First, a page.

Recently in IPv4 Exhaustion Category

Earlier today, the Asia-Pacific registry got the last two blocks in the central IPv4

The IANA has been sitting on five /8s (one per regional registry), and these will be handed out (along with the fragments from the legacy class B space), one to each registry. The IANA IPv4 registry doesn't yet reflect this.

This is the first milestone in IPv4 depletion. The regional registries will start to run out later this year. Most likely, Asia-Pacific will run out first, followed by Europe, then North America. The South American and African registries will last longer, as there's much less demand for IPv4 addresses in those regions.

The Asia-Pacific registry estimates it will run out of IPv4 by the end of this summer.

It was fun while it lasted.

Four more gone.

| | Comments (0) | TrackBacks (0)

Four /8s were just allocated from the central, IANA IPv4 pool. (5 and 37 to the European registrar, and 23 and 100 to the North American registrar). Less than 3% of the IPv4 address pool remains.

The central IPv4 pool will be gone before the snow melts here in central Pennsylvania. Its likely that the Asia-Pacific registrar will get another large allocation early next year, and that will be the end of it. Please, start deploying IPv6 now if you haven't already.

Two more IPv4 address blocks were just allocated. Blocks 177 and 181 were allocated to the central and south american registry.

6% of the IPv4 address space is left.

Two more gone

| | Comments (1) | TrackBacks (0)

Late last week, the IANA allocated two more /8s from the IPv4 free pool. Both blocks (14/8 and 223/8) went to the Asia-Pacific registry.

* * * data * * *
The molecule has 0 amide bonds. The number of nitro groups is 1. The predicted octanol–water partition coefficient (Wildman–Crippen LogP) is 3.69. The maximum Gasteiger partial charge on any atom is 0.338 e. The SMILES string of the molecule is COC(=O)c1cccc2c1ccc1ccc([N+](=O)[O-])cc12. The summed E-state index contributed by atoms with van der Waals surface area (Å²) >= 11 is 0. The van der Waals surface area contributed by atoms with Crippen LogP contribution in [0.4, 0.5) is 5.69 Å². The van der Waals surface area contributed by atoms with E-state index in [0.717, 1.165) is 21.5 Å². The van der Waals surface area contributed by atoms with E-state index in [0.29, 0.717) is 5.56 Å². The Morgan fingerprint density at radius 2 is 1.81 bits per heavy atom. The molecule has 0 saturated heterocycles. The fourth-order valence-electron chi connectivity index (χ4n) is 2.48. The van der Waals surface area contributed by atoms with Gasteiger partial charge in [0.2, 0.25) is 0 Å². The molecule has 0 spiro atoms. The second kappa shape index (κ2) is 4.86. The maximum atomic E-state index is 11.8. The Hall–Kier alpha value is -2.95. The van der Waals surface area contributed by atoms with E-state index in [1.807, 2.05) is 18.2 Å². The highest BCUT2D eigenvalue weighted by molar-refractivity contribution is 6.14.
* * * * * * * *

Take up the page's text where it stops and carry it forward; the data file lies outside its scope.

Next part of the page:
The IANA IPv4 free pool has less than 8% left.

Two more down

| | Comments (1) | TrackBacks (0)

Yesterday, the IANA allocated two /8s to the Asia-Pacific region. The global IPv4 pool is down to 11.7% free:

Except that it's actually a little less than 11.7%. Last month, the "n=1" proposal was adopted by ICANN. This policy sets aside one /8 for each Regional Internet Registries (RIRs):

There are five RIRs. If you exclude the five reserved /8s, the IPv4 pool has only 25 /8s free, or 9.7%. That's a pretty sobering reality.

Absolutely nothing.

KanREN, the Kansas Research & Education Network, is doing a lot with IPv6. As best as I can tell, they're the second Internet2 member to have IPv6-enabled web, email and DNS services (3Rox was first). So, hat's off to them!

This is particularly relevant, since two more IPv4 address blocks were allocated today (blocks 110 and 111, to the Asia Pacific registrar). Only 14% of the IPv4 address space is unallocated.

This week in IPv6

| | Comments (0) | TrackBacks (0)

It's been a busy week for IPv6.

On Tuesday, the Squid web cache announced a beta of version 3.1, the first with IPv6 support. For those of you using Squid 2.x, there are plans to backport this code to release Squid 2 (the work will be spread between 2.8 and 2.9). This has been a long time coming — the code was merged almost a year ago. Given the dearth of IPv6 deployment, dual-stacked web proxies will probably be important during the IPv6 migration.

On Wednesday, UCLA IPv6-enabled its web site:

$ dig -t AAAA

; <<>> DiG 9.4.2-P2 <<>> -t AAAA
;; global options: printcmd
;; Got answer:
;; ->>HEADER<<- opcode: QUERY, status: NOERROR, id: 41596
;; flags: qr rd ra; QUERY: 1, ANSWER: 1, AUTHORITY: 3, ADDITIONAL: 1


;; ANSWER SECTION: 272 IN AAAA 2607:f010:3fe:101:101d:9ff:fe32:a7d1

;; AUTHORITY SECTION: 21572 IN NS 21572 IN NS 21572 IN NS


;; Query time: 11 msec
;; SERVER: 2610:8:6800:1::4#53(2610:8:6800:1::4)
;; WHEN: Fri Nov 7 14:19:28 2008
;; MSG SIZE rcvd: 131

As far as I know, UCLA is the first university in Internet2 to take this step. Congratulations!

On Thursday, there were several code commits to FreeBSD to remove IPv4 dependencies. The goal is to let the kernel be compiled without IPv4 support (one can only dream of such a day).